Monday, June 13, 2022
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Accountants Want to Drive the Automation Highway?

While the future of accounting work will undoubtable become be more automated, changing people’s habits and mindsets takes time and vendors must find a better way to communicate the value they generate.

It’s a slate-grey spring morning in a hotel meeting room, where a well-spoken young man from a software company is earnestly addressing a smattering of accounting firm owners. Sporting tight trousers, tattoos and a bewildering lack of socks, he’s urging the group to “drive the automation superhighway.”

While a few audience members are eyeing up the lunchtime buffet, the majority seem to be following along, taking notes on branded Moleskine pads. Suddenly, without warning, the mood changes as our speaker checkmates himself with what must have seemed to him the most rhetorical of questions: “I mean, who likes sitting there and actually MANUALLY typing invoices?”

Without exception, all hands shoot up. Our muscle-bound hero pauses and looks askance, the premise for his next slide in ruins. He valiantly soldiers on but the wind has well and truly gone out of his automated sails. It’s clear these accountants aren’t ready to get on the automation superhighway – but why?

No Single Answer

Obviously there isn’t one answer to this – for the accountants in the room or the profession more generally. It may be they’re skeptical about the tools, don’t see the benefit or can’t relate them to what they’re doing on a day-to-day basis. Or maybe they actually quite enjoy churning through a bit of mindless paperwork with their streaming music of choice on in the background.

Deep down, we know the future will be more automated, to a greater or lesser degree. A recent study from Indonesia on robotic process engineering found that tools developed by researchers to process invoices were 745 percent faster than their human counterparts. The numbers stack up, but that isn’t the whole story.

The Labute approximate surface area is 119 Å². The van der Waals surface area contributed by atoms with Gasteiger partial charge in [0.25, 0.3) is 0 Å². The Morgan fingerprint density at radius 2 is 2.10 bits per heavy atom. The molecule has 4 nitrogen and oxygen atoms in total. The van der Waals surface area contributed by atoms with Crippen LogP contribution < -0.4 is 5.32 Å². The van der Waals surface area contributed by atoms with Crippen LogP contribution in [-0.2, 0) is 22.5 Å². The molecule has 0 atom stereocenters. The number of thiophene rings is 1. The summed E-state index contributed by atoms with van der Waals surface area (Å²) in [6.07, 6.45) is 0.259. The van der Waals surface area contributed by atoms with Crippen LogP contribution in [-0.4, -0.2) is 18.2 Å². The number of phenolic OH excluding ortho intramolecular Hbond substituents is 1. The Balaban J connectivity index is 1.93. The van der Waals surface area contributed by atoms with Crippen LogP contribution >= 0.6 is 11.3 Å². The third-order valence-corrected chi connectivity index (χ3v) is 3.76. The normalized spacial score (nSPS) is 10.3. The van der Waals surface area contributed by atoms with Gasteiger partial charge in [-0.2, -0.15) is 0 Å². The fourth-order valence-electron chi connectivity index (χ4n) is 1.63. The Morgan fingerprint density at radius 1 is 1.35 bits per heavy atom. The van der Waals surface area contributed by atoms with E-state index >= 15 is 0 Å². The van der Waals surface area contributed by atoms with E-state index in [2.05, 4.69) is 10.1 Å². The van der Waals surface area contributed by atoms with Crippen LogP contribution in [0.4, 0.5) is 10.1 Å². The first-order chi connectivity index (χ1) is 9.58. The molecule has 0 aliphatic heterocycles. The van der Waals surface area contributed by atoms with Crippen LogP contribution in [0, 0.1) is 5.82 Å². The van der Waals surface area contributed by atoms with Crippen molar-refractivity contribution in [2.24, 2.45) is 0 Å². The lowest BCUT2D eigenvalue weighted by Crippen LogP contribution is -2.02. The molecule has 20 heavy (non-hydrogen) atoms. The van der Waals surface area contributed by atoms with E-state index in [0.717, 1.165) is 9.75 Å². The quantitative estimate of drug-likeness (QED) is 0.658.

Automation in accounting takes the most manual elements of an accountant’s work and does them automatically — often instantly — replacing tasks that people were previously employed to do. As with any mass shift in workplace practices, it’s a long process of adoption, trial and error.

Believe it or not, the term “automation” has been around for quite some time. No less a source than the internet has Greek polymath Homer coining the term around 900BC while pondering self-moving tables atop popular deity hangout Mount Olympus.

Fast-forward a couple of millennia and in 1898 electricity enthusiast Nikola Tesla bamboozled a crowd at the newly built Madison Square Garden, making them believe they could control a toy boat using their voices, when in fact he was moving it by remote control.

Heady Mix

But these early examples are very much outliers – early steps in the long journey down the automation superhighway. To take what were ultimately flights of fancy or pieces of entertainment and apply them en masse to the world of work you need a heady mix of the right skills, tools, processes and, above all, awareness and training.

It also requires deep-seated behavioral change in the workplace – and that is hard. Just ask Tesla, who’s on record saying: “The world moves slowly and new truths are difficult to see.”

While Nicky Sparkplug’s words ring true through the ages, there are ways in which the process of change can be hacked and progress accelerated. However, those who’ve consistently had the most success with this haven’t necessarily been the ones with the best tools – they’ve been the ones who’ve found problems for their solutions to solve, and clearly communicated their value to those who needed it.

Joseph Jacquard’s punch cards, which told mechanical weaving looms what pattern to make, are a good example from times of yore. Leaning more into the world of accountancy, how about Microsoft Excel’s autofill function? Or more recently, Xero’s bank feeds or find and recode function? Or pre-accounting tools like Dext or AutoEntry? All automation-driven timesavers with specific purposes.

Driving Change

What our tattooed speaker from the start of this tale failed to realize is that using sweeping jargon such as automation, AI or open banking without relating them back to present-day processes and problems often doesn’t have the desired effect.

Being talked at or hectored by multinationals or tech bros doesn’t tend to drive change. The future may be automated, but accountants still want to see themselves in it. Perhaps it might be better for software firms to listen a bit before they speak, then maybe accountants will be keener to buckle up and drive the automation highway.



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